These include exempting many banks from certain "stress tests" that are supposed to gauge how they would weather future economic strains. It also calls for exempting most banks from a Dodd-Frank provision known as the "Volcker Rule," which essentially limits a company's ability to make certain types of trades.
Treasury stops short of specifying precisely what size bank should have to follow the Volcker Rule. It calls for scaling back regulations, but, in some cases, doesn't give precise recommendations for which banks should face rules and which banks should not.
The banking system is overseen by a patchwork of regulators, many of which have competing interests and overlapping jurisdictions. Before the financial crisis, a number of financial companies took advantage of this phenomenon by playing the regulators off each other and shopping for the lightest approach.
The Dodd-Frank law was supposed to streamline some of this supervision, but it stopped short of a wholesale overhaul, in part because it was too politically difficult.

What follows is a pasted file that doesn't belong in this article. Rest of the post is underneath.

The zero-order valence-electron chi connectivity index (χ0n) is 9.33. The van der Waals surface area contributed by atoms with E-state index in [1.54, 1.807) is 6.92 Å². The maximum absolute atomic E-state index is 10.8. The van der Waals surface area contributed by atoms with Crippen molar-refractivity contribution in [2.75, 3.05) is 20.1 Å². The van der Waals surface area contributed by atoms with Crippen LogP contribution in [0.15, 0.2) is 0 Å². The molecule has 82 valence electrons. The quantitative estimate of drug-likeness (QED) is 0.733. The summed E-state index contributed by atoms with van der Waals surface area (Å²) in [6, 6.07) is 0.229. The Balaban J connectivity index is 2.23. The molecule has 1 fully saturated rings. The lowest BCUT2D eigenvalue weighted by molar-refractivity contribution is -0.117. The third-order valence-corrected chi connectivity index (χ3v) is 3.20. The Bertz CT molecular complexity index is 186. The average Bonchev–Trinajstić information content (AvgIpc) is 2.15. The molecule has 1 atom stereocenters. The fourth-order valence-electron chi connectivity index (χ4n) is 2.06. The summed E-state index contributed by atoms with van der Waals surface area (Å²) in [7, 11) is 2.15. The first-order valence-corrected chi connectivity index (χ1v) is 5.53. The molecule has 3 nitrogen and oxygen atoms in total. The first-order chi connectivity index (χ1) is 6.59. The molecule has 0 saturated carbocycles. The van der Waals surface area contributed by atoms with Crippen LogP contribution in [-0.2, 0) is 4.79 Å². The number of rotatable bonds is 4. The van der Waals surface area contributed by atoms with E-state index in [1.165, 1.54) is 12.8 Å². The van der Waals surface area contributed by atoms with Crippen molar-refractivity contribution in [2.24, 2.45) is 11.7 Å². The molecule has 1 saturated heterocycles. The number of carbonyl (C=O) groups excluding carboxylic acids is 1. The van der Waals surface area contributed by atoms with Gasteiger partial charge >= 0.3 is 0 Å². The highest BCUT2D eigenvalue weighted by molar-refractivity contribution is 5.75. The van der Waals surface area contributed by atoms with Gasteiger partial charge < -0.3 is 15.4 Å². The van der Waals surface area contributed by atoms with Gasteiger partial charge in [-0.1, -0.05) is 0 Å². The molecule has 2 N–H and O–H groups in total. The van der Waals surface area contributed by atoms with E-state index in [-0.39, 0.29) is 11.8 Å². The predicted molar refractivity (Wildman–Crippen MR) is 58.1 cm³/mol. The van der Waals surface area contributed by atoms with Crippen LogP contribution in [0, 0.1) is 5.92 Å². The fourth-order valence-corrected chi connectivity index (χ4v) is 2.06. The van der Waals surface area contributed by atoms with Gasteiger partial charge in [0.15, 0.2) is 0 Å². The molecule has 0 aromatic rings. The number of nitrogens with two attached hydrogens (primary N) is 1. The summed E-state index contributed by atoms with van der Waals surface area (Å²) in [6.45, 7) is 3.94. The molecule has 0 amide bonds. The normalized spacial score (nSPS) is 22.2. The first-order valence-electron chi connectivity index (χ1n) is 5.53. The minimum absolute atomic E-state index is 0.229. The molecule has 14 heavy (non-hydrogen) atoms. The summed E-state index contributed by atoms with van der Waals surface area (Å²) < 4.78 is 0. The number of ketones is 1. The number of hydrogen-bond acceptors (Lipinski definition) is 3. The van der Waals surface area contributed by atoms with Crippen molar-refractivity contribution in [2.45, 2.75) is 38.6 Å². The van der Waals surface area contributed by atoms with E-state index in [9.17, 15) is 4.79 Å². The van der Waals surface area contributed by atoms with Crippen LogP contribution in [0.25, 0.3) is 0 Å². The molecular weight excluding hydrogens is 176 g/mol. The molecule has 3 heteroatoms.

President Donald Trump — who received the recommendations from Mnuchin in the Oval Office Monday — has called for a complete overhaul of financial-sector rules, saying that restrictions are hurting lending and holding back economic growth.
Trump has previously called Dodd-Frank a "disaster" and said he would do a "big number" on it.
There's debate about whether the banking rules put in place after the financial crisis are preventing banks from lending. Many financial companies, particularly small banks, say they are being smothered with so many regulations that they can't lend. They say this is leading to large-scale consolidation within the industry, as many companies are forced to sell themselves or risk closure.
Those statements, however, are at odds with federal data showing the banking sector is healthy, with a near-record number of outstanding loans extended to borrowers. Federal Reserve data show there was roughly $2.1 trillion in outstanding commercial and industrial loans as of May, more than at any period before the financial crisis.